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Eastern illinois University's campus was small before the 1940s when compared to its size and buildings of today. It handled students by the hundreds, instead of thousands. Except for the women living in Pemberton Hall, students found their own quarters around Charleston. The administration did not consider housing for married students a priority simply because the number of people who were both married and college students made no significant blip on the radar. Then, as many twentieth century narratives go, World War II changed everything. Providing on-campus housing options for postwar populations became a driving force in the development of Eastern's built environment.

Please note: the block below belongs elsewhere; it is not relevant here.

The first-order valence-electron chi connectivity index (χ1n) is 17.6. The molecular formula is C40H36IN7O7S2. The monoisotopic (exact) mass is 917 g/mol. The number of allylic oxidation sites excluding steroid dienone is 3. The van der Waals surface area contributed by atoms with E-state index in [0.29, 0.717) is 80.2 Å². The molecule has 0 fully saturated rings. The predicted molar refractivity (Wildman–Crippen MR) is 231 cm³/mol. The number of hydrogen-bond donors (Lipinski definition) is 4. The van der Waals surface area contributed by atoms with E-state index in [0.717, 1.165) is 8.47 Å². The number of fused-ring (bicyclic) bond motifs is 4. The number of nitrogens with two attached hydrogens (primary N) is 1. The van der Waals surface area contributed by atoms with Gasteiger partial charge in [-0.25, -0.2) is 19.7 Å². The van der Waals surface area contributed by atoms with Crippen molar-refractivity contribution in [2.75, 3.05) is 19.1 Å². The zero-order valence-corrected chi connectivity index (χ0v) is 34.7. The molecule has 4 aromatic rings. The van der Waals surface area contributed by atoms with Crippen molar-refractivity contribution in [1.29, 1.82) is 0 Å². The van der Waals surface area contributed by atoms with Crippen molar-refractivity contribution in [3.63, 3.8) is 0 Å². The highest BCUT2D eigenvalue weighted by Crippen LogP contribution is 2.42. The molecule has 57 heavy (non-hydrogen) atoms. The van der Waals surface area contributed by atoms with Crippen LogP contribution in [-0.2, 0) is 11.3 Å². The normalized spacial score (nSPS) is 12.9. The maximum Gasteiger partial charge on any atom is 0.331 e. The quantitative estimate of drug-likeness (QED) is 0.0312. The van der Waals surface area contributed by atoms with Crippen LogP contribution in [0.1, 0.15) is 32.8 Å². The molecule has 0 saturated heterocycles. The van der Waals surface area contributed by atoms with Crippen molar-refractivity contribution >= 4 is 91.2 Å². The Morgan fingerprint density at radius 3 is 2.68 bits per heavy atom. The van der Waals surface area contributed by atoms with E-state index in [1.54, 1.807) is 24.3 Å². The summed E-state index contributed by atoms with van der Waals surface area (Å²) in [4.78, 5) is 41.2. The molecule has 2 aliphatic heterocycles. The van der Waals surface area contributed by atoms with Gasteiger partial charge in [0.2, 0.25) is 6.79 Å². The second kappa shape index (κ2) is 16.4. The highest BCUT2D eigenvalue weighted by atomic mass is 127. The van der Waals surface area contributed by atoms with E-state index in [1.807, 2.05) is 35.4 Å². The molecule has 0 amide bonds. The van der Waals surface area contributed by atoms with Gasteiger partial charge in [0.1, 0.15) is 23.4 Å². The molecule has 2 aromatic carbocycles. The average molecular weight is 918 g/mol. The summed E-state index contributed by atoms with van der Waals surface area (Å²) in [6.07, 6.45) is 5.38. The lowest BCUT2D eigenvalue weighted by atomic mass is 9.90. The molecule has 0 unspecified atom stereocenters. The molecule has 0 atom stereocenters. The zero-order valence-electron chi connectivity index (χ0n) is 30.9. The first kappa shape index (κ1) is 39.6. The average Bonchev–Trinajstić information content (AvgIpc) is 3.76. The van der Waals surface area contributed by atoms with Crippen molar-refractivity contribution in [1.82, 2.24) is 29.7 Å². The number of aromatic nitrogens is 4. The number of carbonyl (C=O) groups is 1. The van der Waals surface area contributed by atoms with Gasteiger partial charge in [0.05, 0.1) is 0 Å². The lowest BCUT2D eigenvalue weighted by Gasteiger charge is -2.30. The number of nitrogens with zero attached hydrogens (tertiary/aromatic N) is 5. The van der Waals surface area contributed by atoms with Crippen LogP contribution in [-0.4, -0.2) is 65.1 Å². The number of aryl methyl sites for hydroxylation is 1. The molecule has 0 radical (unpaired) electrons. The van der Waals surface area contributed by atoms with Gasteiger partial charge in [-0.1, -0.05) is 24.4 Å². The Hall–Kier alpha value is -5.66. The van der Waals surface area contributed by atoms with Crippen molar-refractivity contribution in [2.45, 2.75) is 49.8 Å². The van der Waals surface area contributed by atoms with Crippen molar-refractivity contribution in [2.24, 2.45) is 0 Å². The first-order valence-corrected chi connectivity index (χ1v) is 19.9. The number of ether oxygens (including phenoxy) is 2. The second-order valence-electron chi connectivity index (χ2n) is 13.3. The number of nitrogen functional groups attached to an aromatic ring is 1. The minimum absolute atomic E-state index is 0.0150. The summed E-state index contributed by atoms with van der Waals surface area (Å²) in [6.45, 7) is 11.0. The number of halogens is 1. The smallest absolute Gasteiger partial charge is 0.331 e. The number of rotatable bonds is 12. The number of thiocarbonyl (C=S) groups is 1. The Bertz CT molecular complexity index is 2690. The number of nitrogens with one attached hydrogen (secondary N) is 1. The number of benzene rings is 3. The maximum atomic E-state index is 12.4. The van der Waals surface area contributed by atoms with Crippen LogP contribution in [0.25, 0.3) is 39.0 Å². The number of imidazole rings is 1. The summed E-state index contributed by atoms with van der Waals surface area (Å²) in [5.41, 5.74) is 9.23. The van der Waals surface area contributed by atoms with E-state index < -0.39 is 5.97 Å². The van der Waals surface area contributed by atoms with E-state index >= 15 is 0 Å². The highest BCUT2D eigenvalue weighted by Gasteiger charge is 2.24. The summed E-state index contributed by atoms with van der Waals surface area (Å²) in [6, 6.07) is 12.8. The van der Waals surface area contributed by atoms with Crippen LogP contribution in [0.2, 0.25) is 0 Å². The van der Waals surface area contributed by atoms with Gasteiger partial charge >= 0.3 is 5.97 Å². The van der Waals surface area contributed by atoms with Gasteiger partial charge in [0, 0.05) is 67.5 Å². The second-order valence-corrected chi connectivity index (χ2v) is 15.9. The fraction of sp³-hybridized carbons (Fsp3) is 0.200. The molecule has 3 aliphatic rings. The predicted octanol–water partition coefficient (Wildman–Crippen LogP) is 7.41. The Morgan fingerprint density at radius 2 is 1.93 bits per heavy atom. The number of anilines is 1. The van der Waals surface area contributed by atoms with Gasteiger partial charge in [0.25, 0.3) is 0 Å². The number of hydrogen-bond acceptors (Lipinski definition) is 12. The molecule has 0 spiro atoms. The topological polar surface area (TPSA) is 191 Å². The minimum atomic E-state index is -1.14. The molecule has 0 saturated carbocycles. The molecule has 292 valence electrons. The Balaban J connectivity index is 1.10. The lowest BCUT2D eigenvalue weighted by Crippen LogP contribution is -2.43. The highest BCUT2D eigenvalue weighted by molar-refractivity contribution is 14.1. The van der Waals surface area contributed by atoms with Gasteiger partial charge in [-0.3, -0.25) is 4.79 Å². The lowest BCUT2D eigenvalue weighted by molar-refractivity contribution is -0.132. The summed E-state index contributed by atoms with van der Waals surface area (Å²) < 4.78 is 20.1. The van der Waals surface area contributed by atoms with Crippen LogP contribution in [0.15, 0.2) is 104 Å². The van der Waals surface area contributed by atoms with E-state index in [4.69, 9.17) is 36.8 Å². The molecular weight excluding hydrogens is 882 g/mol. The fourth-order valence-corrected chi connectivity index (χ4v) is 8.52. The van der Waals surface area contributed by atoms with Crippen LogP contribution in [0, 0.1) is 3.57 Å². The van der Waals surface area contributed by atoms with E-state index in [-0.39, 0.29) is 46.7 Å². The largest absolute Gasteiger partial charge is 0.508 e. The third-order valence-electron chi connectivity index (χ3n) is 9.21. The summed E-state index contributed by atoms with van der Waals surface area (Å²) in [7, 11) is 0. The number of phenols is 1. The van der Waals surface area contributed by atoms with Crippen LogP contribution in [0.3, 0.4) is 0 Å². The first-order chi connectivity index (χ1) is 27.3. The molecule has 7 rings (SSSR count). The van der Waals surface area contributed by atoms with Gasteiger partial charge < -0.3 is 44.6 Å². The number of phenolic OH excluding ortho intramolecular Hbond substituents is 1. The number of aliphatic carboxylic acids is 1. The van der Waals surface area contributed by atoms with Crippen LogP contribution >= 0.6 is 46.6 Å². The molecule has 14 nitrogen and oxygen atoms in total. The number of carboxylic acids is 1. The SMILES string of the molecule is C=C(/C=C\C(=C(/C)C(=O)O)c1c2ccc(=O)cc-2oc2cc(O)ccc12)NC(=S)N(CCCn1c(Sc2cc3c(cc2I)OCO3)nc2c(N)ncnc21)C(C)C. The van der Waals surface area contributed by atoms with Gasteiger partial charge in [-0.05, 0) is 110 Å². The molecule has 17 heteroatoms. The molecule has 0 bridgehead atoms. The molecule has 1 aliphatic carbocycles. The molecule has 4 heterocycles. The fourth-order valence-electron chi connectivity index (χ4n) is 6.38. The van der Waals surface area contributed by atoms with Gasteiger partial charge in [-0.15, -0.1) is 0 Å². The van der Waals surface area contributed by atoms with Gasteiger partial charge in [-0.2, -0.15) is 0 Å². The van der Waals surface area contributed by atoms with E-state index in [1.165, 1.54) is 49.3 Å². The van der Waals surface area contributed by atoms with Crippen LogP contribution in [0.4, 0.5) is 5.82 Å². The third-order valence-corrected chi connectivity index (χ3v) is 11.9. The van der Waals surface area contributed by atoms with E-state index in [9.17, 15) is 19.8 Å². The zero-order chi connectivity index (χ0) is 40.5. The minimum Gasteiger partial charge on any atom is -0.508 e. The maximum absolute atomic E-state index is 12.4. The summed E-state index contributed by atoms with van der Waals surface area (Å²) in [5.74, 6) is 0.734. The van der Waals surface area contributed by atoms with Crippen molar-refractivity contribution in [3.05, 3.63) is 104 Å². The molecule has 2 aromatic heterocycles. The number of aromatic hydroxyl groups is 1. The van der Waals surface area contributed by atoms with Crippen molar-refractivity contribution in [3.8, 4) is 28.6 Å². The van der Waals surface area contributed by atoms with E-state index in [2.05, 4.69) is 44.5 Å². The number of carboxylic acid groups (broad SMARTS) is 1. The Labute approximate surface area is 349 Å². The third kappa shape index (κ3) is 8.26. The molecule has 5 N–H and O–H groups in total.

Mohr, Philip, "Housing E.l.'s G.l.s and Married Students: The Story of Trailers, Barracks, and Apartments at Eastern lllinois University" (2012). 2012 Awards for Excellence in Student Research & Creative Activity - Documents. 6.
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